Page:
[0081] where {overscore (Y)}, {overscore (U)}, {overscore (V)} are the average L, U and V values computed from the DC images of frame i and j, σY, σU, σV are the corresponding standard deviations of the L, U and V channels; w is the weight on chrominance channels U and V. When i−j=1, D(i,j) is the frame-to-frame color difference; when i−j=k and k>1, D(i,j) is the k-long-term color difference.

[0082] For a P-type frame, its DC image is interpolated from its previous I or P frame based on the forward motion vectors. The computation of color differences are the same as for I-type frame. For P-type frames, the ratio of the number of intra-coded blocks to the number of forward motion vectors in the P-frame Rp 420 is computed. Detailed description of how this is computed can be found in J. Meng and S.-F. Chang, Tools for Compressed-Domain Video Indexing and Editing, SPIE Conference on Storage and Retrieval for Image and Video Database, San Jose, February 1996.

[0083] For a B-type frame, the ratio of the number of forward motion vectors to the number of backward motion vectors in the B-frame Rf 430 is computed. Furthermore, the ratio of the number of backward motion vectors to the number of forward motion vectors in the B-frame Rb 440 is also computed.

[0084] Instead of setting a global threshold, an adaptive local window 450 to detect peak values that indicate possible scene changes may also be used. Each measure mentioned above is normalized by computing the ratio of the measure value to the average value of the measure in a local sliding window. For example, the frame-to-frame color difference ratio refers to the ratio of the frame-to-frame color difference (described above) to the average value of such measure in a local window.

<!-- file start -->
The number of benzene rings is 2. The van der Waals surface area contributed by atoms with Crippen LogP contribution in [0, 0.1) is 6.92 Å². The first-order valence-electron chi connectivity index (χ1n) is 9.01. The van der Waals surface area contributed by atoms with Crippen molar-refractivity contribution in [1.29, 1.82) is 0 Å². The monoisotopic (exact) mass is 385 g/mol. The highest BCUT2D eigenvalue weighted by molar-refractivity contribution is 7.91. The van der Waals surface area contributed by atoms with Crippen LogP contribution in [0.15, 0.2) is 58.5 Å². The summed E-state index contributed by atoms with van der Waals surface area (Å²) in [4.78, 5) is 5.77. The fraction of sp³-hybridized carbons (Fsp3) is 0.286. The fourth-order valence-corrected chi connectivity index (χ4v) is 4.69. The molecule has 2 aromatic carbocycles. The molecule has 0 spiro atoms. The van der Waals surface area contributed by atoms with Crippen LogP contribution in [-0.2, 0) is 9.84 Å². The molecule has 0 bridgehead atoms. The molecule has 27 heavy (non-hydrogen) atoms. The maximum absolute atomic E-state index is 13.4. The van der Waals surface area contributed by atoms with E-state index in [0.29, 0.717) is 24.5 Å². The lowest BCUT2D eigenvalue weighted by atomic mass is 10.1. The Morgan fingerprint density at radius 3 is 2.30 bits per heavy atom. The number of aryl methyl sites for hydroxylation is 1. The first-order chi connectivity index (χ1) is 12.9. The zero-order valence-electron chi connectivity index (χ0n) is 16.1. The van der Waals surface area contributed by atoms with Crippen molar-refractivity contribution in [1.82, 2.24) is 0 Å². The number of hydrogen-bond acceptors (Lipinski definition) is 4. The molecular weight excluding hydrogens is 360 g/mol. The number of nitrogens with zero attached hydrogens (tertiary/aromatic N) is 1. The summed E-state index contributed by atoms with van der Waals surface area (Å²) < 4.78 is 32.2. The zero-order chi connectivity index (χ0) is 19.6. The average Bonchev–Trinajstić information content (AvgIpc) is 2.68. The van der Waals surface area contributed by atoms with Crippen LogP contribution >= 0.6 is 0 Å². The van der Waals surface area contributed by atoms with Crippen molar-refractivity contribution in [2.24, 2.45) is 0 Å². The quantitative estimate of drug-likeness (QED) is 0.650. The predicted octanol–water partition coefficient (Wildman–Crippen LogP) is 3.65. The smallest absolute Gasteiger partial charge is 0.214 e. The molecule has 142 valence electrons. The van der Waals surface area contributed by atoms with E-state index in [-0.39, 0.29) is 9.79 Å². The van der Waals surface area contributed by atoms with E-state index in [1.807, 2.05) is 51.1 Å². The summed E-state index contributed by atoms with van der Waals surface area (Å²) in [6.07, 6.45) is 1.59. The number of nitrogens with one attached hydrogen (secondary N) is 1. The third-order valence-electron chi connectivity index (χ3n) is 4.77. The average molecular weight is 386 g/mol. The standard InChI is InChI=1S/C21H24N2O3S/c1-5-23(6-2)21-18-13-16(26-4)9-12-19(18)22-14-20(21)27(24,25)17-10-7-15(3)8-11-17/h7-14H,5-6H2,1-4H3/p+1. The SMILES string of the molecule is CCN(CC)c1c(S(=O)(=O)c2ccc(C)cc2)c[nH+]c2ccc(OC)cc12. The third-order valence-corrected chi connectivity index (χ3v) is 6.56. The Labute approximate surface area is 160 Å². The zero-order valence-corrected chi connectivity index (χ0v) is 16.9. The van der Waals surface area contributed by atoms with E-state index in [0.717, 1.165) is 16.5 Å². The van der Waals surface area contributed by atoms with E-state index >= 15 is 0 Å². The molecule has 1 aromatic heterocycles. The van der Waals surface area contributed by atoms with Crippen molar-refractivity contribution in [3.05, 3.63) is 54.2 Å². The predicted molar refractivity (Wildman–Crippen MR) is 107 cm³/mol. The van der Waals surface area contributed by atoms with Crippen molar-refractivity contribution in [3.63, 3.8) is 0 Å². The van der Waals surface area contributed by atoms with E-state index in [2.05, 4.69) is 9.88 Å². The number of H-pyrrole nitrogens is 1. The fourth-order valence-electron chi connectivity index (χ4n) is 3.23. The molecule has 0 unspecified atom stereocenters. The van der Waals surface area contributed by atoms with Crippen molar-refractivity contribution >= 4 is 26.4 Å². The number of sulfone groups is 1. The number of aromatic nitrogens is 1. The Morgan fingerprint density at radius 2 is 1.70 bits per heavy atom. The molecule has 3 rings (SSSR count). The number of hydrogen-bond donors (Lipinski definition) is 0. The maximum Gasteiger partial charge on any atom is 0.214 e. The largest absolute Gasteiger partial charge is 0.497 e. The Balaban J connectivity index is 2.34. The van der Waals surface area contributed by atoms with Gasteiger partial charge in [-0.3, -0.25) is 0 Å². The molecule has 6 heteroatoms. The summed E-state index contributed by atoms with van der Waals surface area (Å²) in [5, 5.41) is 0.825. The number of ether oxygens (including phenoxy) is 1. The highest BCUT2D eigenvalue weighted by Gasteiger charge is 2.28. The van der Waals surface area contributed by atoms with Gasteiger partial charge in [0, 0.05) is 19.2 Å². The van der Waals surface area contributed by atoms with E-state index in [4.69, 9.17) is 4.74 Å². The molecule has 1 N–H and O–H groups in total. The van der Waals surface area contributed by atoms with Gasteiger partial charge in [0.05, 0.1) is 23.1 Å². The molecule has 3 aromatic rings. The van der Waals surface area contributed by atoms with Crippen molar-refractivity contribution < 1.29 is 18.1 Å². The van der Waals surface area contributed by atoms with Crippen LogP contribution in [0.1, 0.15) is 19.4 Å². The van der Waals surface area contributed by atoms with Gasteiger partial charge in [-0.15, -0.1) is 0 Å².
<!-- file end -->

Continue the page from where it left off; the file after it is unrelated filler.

[0085] After all the measures and ratios are computed, the algorithm enters the detection stage. The first step is flash detection 460. Flashlights occur frequently in home videos (e.g. ceremonies) and news programs (e.g. news conferences). They cause abrupt brightness changes of a scene and are detected as false scene changes if not handled properly. A flash detection module (not shown) before the scene change detection process is applied. If flashlight is detected, the scene change detection is skipped for the flashing period. If the scene change happens at the same time as flashlight, flashlight is not mistaken for a scene change, whereas the scene change coinciding with the flashlight gets detected correctly.

[0086] Flashlights usually last less than 0.02 second. Therefore, for normal videos with 25 to 30 frames per second, one flashlight affect sat most one frame. A flashlight example is illustrated in FIGS. 5a and 5 b. Referring to FIG. 5b, it is obvious that the affected frame has very high brightness, and it can be easily recognized.